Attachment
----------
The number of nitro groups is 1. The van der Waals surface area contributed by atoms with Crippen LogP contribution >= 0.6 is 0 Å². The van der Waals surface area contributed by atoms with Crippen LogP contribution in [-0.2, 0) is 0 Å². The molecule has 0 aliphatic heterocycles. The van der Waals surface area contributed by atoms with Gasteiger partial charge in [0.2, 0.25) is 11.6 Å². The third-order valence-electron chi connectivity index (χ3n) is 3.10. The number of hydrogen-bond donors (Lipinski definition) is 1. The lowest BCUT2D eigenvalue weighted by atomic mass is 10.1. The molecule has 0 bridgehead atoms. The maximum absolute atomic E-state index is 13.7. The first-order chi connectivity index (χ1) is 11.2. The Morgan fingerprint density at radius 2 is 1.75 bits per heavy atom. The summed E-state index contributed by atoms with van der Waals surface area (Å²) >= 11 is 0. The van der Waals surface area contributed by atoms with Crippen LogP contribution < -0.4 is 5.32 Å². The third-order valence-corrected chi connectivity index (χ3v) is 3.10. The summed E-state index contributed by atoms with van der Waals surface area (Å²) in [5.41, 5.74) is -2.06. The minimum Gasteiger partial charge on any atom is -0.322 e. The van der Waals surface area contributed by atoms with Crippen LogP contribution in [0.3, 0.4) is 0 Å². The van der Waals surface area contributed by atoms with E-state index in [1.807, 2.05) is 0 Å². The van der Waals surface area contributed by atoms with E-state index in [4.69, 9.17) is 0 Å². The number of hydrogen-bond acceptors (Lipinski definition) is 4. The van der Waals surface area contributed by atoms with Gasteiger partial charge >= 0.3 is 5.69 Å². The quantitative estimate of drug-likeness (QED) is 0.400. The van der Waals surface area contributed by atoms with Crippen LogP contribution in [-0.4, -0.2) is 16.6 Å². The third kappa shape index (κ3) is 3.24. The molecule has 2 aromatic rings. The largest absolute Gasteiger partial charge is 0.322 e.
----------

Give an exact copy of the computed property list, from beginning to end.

The number of nitro groups is 1. The van der Waals surface area contributed by atoms with Crippen LogP contribution >= 0.6 is 0 Å². The van der Waals surface area contributed by atoms with Crippen LogP contribution in [-0.2, 0) is 0 Å². The molecule has 0 aliphatic heterocycles. The van der Waals surface area contributed by atoms with Gasteiger partial charge in [0.2, 0.25) is 11.6 Å². The third-order valence-electron chi connectivity index (χ3n) is 3.10. The number of hydrogen-bond donors (Lipinski definition) is 1. The lowest BCUT2D eigenvalue weighted by atomic mass is 10.1. The molecule has 0 bridgehead atoms. The maximum absolute atomic E-state index is 13.7. The first-order chi connectivity index (χ1) is 11.2. The Morgan fingerprint density at radius 2 is 1.75 bits per heavy atom. The summed E-state index contributed by atoms with van der Waals surface area (Å²) >= 11 is 0. The van der Waals surface area contributed by atoms with Crippen LogP contribution < -0.4 is 5.32 Å². The third-order valence-corrected chi connectivity index (χ3v) is 3.10. The summed E-state index contributed by atoms with van der Waals surface area (Å²) in [5.41, 5.74) is -2.06. The minimum Gasteiger partial charge on any atom is -0.322 e. The van der Waals surface area contributed by atoms with Crippen LogP contribution in [0.3, 0.4) is 0 Å². The van der Waals surface area contributed by atoms with E-state index in [1.807, 2.05) is 0 Å². The van der Waals surface area contributed by atoms with E-state index in [4.69, 9.17) is 0 Å². The number of hydrogen-bond acceptors (Lipinski definition) is 4. The van der Waals surface area contributed by atoms with Gasteiger partial charge >= 0.3 is 5.69 Å². The quantitative estimate of drug-likeness (QED) is 0.400. The van der Waals surface area contributed by atoms with Crippen LogP contribution in [-0.4, -0.2) is 16.6 Å². The third kappa shape index (κ3) is 3.24. The molecule has 2 aromatic rings. The largest absolute Gasteiger partial charge is 0.322 e.